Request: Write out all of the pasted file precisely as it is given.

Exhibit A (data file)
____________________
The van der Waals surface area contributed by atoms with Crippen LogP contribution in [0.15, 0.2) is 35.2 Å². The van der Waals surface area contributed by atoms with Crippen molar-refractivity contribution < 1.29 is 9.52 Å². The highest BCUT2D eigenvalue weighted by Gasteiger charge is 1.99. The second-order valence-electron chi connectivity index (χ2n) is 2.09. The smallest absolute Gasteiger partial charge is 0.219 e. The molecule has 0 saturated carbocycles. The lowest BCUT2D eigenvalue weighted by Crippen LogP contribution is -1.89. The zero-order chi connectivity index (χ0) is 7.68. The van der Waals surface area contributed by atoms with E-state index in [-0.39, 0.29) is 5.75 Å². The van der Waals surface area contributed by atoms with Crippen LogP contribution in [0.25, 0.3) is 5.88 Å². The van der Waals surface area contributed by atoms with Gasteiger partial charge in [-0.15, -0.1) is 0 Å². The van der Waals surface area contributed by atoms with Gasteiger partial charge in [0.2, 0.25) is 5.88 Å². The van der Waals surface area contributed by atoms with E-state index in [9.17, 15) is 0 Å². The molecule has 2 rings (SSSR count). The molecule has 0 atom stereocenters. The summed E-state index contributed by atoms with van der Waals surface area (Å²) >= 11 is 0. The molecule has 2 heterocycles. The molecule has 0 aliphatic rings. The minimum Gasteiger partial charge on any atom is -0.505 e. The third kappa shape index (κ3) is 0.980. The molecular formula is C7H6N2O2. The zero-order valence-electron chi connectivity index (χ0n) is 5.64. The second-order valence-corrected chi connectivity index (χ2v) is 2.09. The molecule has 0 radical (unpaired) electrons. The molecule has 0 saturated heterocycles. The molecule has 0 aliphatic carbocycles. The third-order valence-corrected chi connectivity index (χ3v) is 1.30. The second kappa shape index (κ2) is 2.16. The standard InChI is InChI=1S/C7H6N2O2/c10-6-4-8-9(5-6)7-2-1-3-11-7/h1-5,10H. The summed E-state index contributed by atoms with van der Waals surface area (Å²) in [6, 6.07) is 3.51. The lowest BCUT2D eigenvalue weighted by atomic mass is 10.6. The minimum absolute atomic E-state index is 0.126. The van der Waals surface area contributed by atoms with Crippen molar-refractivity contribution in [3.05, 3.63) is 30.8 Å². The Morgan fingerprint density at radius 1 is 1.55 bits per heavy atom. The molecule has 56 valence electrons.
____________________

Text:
The van der Waals surface area contributed by atoms with Crippen LogP contribution in [0.15, 0.2) is 35.2 Å². The van der Waals surface area contributed by atoms with Crippen molar-refractivity contribution < 1.29 is 9.52 Å². The highest BCUT2D eigenvalue weighted by Gasteiger charge is 1.99. The second-order valence-electron chi connectivity index (χ2n) is 2.09. The smallest absolute Gasteiger partial charge is 0.219 e. The molecule has 0 saturated carbocycles. The lowest BCUT2D eigenvalue weighted by Crippen LogP contribution is -1.89. The zero-order chi connectivity index (χ0) is 7.68. The van der Waals surface area contributed by atoms with E-state index in [-0.39, 0.29) is 5.75 Å². The van der Waals surface area contributed by atoms with Crippen LogP contribution in [0.25, 0.3) is 5.88 Å². The van der Waals surface area contributed by atoms with Gasteiger partial charge in [-0.15, -0.1) is 0 Å². The van der Waals surface area contributed by atoms with Gasteiger partial charge in [0.2, 0.25) is 5.88 Å². The van der Waals surface area contributed by atoms with E-state index in [9.17, 15) is 0 Å². The molecule has 2 rings (SSSR count). The molecule has 0 atom stereocenters. The summed E-state index contributed by atoms with van der Waals surface area (Å²) >= 11 is 0. The molecule has 2 heterocycles. The molecule has 0 aliphatic rings. The minimum Gasteiger partial charge on any atom is -0.505 e. The third kappa shape index (κ3) is 0.980. The molecular formula is C7H6N2O2. The zero-order valence-electron chi connectivity index (χ0n) is 5.64. The second-order valence-corrected chi connectivity index (χ2v) is 2.09. The molecule has 0 radical (unpaired) electrons. The molecule has 0 saturated heterocycles. The molecule has 0 aliphatic carbocycles. The third-order valence-corrected chi connectivity index (χ3v) is 1.30. The second kappa shape index (κ2) is 2.16. The standard InChI is InChI=1S/C7H6N2O2/c10-6-4-8-9(5-6)7-2-1-3-11-7/h1-5,10H. The summed E-state index contributed by atoms with van der Waals surface area (Å²) in [6, 6.07) is 3.51. The lowest BCUT2D eigenvalue weighted by atomic mass is 10.6. The minimum absolute atomic E-state index is 0.126. The van der Waals surface area contributed by atoms with Crippen molar-refractivity contribution in [3.05, 3.63) is 30.8 Å². The Morgan fingerprint density at radius 1 is 1.55 bits per heavy atom. The molecule has 56 valence electrons.